Prevent “tool fatigue” with a balanced approach

Once upon a time, I emailed a co-worker asking for help. A few days later, nothing had been done. When I asked “what’s up,” the co-worker replied:

“Our department uses a ticketing system. The way to request help is to go to [long address on the company intranet] and file a ticket using [software system I was unfamiliar with.]

“Tool fatigue” is real: a department head discovers a way to improve how their department works, and suddenly team members are required to learn it. Or a vendor requires you to send files using the next big file-sharing system. Suddenly you feel as if you’re spending your entire day learning the tools. It’s like trying to assemble a new vacuum cleaner and never getting the floor clean.

This post shares three questions to ask yourself when setting up a tool for group use.

Will one person on your team manage the use of the tool, or will everyone be asked to become a power user?

For example, if you are using Microsoft Teams, you have probably discovered it’s a pretty powerful collaboration tool – and it can also go awry very quickly. Instead of requiring every team member to be familiar with all the features of each collaboration workspace you set up on Teams, why not assign one or two team owners? They can be responsible for managing the workspace, curating content, and helping group members use it effectively.

To get even more specific:

  • Make it clear to group members that they can dump files into an “Incoming” folder, and the workspace managers will commit to moving those files to the right place.
  • Instead of requiring everyone to become Sharepoint experts, ask the team managers to create and maintain a team Wiki. The Wiki can contain instructions for using the workspace; it should also contain contact information for people who can help answer questions.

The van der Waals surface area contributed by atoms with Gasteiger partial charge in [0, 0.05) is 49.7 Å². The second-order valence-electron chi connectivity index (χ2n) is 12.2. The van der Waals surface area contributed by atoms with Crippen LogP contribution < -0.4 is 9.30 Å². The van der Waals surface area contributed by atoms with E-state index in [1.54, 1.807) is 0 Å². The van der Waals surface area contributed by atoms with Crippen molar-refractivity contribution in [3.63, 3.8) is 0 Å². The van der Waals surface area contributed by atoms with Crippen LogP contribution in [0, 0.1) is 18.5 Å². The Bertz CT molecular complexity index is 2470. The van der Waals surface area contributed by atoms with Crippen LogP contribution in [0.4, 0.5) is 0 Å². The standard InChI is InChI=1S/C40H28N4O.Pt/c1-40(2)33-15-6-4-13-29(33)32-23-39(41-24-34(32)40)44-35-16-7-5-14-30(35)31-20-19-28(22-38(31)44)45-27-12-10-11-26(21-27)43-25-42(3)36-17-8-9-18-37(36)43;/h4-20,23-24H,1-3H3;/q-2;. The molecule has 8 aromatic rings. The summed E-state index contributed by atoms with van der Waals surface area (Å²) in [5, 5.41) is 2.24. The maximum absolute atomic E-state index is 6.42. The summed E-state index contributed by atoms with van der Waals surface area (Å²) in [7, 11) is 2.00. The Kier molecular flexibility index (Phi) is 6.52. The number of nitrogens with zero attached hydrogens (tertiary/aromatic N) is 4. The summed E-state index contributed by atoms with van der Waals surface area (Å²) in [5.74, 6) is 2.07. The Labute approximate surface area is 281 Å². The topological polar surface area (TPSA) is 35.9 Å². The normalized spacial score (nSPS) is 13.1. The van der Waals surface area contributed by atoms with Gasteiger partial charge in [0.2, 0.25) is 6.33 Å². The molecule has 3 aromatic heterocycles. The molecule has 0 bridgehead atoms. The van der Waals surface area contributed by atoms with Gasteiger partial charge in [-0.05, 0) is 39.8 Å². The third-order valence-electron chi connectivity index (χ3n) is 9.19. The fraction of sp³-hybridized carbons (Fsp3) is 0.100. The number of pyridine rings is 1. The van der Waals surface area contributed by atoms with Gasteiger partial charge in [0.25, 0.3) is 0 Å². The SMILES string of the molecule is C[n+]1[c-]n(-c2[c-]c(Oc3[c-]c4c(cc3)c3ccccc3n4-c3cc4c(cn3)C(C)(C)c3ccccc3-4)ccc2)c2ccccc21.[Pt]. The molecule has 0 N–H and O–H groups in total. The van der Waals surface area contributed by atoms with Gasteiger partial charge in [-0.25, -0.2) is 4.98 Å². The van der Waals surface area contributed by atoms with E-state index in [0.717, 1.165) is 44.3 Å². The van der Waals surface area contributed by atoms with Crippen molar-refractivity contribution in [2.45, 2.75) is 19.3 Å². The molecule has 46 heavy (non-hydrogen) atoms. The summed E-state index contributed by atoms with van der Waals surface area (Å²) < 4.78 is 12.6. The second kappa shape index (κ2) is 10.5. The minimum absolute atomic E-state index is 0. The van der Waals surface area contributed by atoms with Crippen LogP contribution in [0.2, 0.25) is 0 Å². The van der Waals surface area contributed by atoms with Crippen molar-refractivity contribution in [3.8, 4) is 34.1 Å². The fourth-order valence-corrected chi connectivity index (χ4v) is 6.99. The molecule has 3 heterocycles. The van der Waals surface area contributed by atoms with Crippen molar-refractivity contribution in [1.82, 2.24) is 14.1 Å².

Whose life are you trying to make easier?

If your team regularly uses any productivity tool, it’s been designed to make your team’s life easier. However, your company’s goals are probably not “Make Team X’s life easier.” It’s in the gaps between teams that most mistakes are made. Instead of requiring other teams to participate in your productivity tool, following these three principles can help:

  • Your team is open to any communication from other teams via any channel.
  • Your team takes the responsibility of managing the use of their own productivity tools, tracking software, etc.
  • As your team manages their own system, a sense of ownership grows, and they can constantly improve their practices.

Even if your team at first perceives this as “extra work,” it will quickly become apparent to them that the company’s overall productivity and morale is improving. This will make everyone’s life easier.

Does your tool result in your putting metrics before performance?

It’s important to measure your team’s performance, but not if it interferes with them getting their job done. For example, an IT manager who measures employee performance only by the number of requests they complete will cause the following problems for the organization:

  • Difficult or time-consuming projects are tackled last, even though they have the potential to be more transformative;
  • The organization engage in a lot of busy-work filing tickets for tiny requests;
  • Morale will suffer as your team struggles to “make the numbers,” which do not really measure whether the team is helping the organization succeed.

Writing a purpose statement for the tool is a way to prevent this catastrophe. For example: “Our ticketing system will enable us to collect the right feedback about each user request, triage the requests so they’re completed in the order that serves our company’s goals, and track them so that we can refer to previous solutions.”